Constitutional Idolatry Vs. Constitutional Fidelity
Lexington is half-right in eir recent column about constitution worship within the Tea Party movement. There is indeed a trend towards deification of the Founders among this segment of society, a fact which I noted in passing in my post on Glenn Beck's Common Sense. It is, however, a mistake to assume that everyone calling for strict adherance1 to the Constitution is motivated by "constitutional idolatry" or dreams of "a return to prelapsarian innocence"; there are good arguments to be made for hewing as closely as possible to the principles laid out in the Constitution which have nothing to do with either.
There are a lot of ways to approach this particular issue, perhaps the simplest of which is to ask "Does the Constitution constrain the actions of the Federal government?". Presumably Lexington would answer that question in the affirmative, in which case my follow-up would be "Under what authority may the Federal government ignore those constraints?". I would argue that there is no such authority, whereas ey seems to have something else in mind. Consider this quote from the end of the article:
None of this is to say that the modern state is not bloated or over-mighty. There is assuredly a case to be made for reducing its size and ambitions and giving greater responsibilities to individuals. But this is a case that needs to be made and remade from first principles in every political generation, not just by consulting a text put on paper in a bygone age.
Absolutely! Every generation, every person, should seek to construct a coherent ideology for themselves from first principles. While they're thus occupied, however, something has to keep the government from overstepping the bounds which are currently in place. And, once the political generation has made up its mind, the various representatives thereof have to get together and reconcile the conflicts that will inevitably arise between different conceptions of the pursuit of happiness. The Founders, in their wisdom, provided the amendment process as a procedural framework for this type of reconciliation.
Which brings me to my second point: characterizing the Constitution as a "text put on paper in a bygone age" is, to put it charitably, incorrect. It, as Lexington is well aware, had been amended multiple times since its institution, fixing some of the problems (such as a greatly restricted franchise) which the Founders introduced with the original version. In this sense it is a document of relatively recent vintage; the contention that we're perpetually constrained by the archaic beliefs of the Founders is balderdash.
Close reading of eir article reveals a quote which suggests that we have a disagreement over the basic purpose of a constitution:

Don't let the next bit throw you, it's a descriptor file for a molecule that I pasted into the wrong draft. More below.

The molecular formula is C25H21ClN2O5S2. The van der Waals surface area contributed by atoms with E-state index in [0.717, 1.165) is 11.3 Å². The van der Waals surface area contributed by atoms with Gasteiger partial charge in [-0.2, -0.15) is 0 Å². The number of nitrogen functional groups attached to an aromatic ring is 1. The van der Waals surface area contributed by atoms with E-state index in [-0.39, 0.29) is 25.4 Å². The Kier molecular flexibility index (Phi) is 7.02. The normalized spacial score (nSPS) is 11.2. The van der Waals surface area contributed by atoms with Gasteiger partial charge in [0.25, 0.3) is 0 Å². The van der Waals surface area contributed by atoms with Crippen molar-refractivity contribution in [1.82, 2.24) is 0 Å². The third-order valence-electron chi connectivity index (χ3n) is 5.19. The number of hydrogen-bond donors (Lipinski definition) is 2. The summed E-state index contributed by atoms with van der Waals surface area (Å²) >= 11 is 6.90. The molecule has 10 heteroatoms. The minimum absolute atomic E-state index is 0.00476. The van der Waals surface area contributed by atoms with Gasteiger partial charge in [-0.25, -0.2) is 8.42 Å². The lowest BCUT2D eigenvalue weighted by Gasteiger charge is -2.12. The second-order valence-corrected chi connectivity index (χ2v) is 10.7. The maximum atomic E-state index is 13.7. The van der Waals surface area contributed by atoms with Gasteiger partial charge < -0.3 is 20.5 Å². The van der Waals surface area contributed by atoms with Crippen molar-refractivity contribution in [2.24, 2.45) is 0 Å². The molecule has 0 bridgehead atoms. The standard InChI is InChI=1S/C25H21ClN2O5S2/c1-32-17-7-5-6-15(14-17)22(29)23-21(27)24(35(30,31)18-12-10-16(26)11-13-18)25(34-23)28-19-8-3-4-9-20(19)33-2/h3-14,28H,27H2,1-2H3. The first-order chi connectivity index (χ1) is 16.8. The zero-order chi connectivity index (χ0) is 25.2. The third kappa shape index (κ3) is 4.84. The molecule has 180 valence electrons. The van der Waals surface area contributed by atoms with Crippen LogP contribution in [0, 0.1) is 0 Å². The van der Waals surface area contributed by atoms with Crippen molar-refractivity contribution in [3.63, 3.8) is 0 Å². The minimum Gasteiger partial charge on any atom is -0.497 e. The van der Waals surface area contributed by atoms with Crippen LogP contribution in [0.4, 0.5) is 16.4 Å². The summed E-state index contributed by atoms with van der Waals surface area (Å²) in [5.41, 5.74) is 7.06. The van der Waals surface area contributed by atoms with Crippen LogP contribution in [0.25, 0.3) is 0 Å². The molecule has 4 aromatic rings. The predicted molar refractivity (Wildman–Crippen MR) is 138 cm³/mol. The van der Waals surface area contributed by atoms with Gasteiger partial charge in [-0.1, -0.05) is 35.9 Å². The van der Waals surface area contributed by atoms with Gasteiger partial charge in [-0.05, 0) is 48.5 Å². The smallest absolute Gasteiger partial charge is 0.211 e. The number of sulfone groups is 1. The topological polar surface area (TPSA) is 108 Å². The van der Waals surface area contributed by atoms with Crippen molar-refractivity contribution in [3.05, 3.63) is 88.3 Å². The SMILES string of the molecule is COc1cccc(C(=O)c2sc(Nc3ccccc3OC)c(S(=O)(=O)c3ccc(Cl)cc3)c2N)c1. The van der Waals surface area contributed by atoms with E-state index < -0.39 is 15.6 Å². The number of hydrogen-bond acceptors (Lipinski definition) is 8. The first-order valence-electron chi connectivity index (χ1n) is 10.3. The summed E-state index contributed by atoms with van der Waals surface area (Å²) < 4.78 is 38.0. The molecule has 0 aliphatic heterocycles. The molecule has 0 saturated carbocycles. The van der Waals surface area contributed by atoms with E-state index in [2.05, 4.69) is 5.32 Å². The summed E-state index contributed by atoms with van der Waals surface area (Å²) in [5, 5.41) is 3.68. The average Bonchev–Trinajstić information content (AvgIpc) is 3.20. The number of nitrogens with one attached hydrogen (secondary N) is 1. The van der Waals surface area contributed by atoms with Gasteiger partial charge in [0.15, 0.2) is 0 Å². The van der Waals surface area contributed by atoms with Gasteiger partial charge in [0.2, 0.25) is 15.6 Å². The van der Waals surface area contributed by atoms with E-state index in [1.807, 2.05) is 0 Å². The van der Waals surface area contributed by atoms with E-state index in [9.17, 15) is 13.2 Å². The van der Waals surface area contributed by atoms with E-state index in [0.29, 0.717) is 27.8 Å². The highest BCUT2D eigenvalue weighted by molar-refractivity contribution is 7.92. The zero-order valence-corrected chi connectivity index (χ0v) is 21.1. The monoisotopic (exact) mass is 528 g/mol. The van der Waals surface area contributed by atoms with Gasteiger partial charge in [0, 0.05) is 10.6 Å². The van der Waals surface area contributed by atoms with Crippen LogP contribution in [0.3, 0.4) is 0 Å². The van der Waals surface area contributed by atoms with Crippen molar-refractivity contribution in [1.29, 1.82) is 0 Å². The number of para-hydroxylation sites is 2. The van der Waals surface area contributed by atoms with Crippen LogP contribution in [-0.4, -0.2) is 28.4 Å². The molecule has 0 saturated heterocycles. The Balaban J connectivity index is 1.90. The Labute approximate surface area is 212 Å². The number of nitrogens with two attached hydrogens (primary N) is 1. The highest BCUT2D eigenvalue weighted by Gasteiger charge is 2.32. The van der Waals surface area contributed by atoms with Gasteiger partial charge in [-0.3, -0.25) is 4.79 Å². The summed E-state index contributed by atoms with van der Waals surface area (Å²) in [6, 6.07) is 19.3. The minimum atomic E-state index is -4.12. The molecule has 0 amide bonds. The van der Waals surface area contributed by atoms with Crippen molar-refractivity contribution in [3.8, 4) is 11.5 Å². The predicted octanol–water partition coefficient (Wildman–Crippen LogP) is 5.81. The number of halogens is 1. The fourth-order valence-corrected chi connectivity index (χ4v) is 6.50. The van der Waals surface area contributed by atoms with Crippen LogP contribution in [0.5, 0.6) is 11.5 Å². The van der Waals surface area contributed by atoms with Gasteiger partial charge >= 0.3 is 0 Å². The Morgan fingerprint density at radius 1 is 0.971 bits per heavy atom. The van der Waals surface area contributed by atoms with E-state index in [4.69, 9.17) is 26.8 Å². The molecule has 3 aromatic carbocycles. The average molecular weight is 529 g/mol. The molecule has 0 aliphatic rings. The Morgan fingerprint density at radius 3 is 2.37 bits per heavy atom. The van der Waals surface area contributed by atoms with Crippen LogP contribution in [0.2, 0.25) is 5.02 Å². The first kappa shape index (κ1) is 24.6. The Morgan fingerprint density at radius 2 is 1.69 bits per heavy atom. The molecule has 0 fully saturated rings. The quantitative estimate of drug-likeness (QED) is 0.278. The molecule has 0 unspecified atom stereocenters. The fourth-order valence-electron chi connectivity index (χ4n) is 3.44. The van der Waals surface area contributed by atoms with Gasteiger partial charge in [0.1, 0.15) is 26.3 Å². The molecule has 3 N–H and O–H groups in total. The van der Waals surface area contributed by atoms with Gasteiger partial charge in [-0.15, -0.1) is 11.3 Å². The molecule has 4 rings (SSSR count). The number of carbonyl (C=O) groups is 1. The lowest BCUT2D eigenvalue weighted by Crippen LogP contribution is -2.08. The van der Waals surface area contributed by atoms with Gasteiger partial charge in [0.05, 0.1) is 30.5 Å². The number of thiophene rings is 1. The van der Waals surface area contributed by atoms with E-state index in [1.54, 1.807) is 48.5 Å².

More to the point is that the constitution provides few answers to the hard questions thrown up by modern politics. Should gays marry? No answer there.
That's a feature, not a bug. Political questions will have multiple solutions; the purpose of a constitution is not to select one solution in particular but rather to define the boundaries of the permitted solution space. "Should gays marry?" is a normative question which, in my opinion, the government has no business answering. The appropriate question to ask is "To what degree is the government permitted to regulate gay marriage?"; that's a question which the Constitution is competent to answer.
As I said before, Lexington is half-right: the Constitution, by itself, doesn't provide the answers to all political questions. But it does provide an agreed upon framework by which each political generation may work out the messy details for itself. For this reason some (perhaps small) fraction of the individuals whom Lexington has tarred as constitutional idolators see fidelity to the Constitution as a matter of pure procedural justice. The Constitution represents the "rules of the game"; for an individual or institution to decide that ey are not bound by its constraints is not only an act of hubris but also incorrect as a matter of procedure.
Which brings us to the question of alternatives; what principle would Lexington propose as a substitute for constitutional fidelity? Surely any legitimate political order must include some fundamental set of rules by which the actions of government are constrained. If such an order is to maintain its legitimacy the government's actions must be well and truly bound by these rules at all times, not just when its convenient.
And that, I think, is the moral of the story: government has to play by the rules even when its inconvenient. It may very well be the case that the Constitution "gets in the way" of otherwise salutary activities such as the provision of universal healthcare and that, as a consequence, we're willing to ignore such violations of the government's mandate. If we do so, however, we have no cause to complain when the government oversteps its bounds in a fashion which we find objectionable.
1 The phrase "strict adherence" makes my skin crawl, but seems apropos in the current context.